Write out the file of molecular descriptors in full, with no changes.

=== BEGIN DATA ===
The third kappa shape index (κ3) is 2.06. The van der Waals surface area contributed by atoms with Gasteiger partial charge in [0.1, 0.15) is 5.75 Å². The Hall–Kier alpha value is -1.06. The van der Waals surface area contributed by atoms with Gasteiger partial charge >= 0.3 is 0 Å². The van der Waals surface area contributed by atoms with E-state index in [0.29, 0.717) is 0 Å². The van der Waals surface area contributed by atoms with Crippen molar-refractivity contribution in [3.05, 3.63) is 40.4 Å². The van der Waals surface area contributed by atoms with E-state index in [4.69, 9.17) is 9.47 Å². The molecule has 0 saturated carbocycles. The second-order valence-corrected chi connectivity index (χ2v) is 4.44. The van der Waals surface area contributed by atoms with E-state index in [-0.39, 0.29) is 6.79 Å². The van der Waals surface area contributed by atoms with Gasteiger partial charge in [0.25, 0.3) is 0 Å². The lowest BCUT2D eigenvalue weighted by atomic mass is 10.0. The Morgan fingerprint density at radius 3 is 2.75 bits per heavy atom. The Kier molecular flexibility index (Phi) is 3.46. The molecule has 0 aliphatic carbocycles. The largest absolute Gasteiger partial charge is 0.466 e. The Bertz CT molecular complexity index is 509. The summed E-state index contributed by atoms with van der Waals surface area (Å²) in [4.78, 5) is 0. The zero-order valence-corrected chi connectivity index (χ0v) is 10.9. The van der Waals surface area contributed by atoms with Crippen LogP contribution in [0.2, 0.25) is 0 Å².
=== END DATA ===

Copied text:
The third kappa shape index (κ3) is 2.06. The van der Waals surface area contributed by atoms with Gasteiger partial charge in [0.1, 0.15) is 5.75 Å². The Hall–Kier alpha value is -1.06. The van der Waals surface area contributed by atoms with Gasteiger partial charge >= 0.3 is 0 Å². The van der Waals surface area contributed by atoms with E-state index in [0.29, 0.717) is 0 Å². The van der Waals surface area contributed by atoms with Crippen molar-refractivity contribution in [3.05, 3.63) is 40.4 Å². The van der Waals surface area contributed by atoms with E-state index in [4.69, 9.17) is 9.47 Å². The molecule has 0 saturated carbocycles. The second-order valence-corrected chi connectivity index (χ2v) is 4.44. The van der Waals surface area contributed by atoms with E-state index in [-0.39, 0.29) is 6.79 Å². The van der Waals surface area contributed by atoms with Gasteiger partial charge in [0.25, 0.3) is 0 Å². The lowest BCUT2D eigenvalue weighted by atomic mass is 10.0. The Morgan fingerprint density at radius 3 is 2.75 bits per heavy atom. The Kier molecular flexibility index (Phi) is 3.46. The molecule has 0 aliphatic carbocycles. The largest absolute Gasteiger partial charge is 0.466 e. The Bertz CT molecular complexity index is 509. The summed E-state index contributed by atoms with van der Waals surface area (Å²) in [4.78, 5) is 0. The zero-order valence-corrected chi connectivity index (χ0v) is 10.9. The van der Waals surface area contributed by atoms with Crippen LogP contribution in [0.2, 0.25) is 0 Å².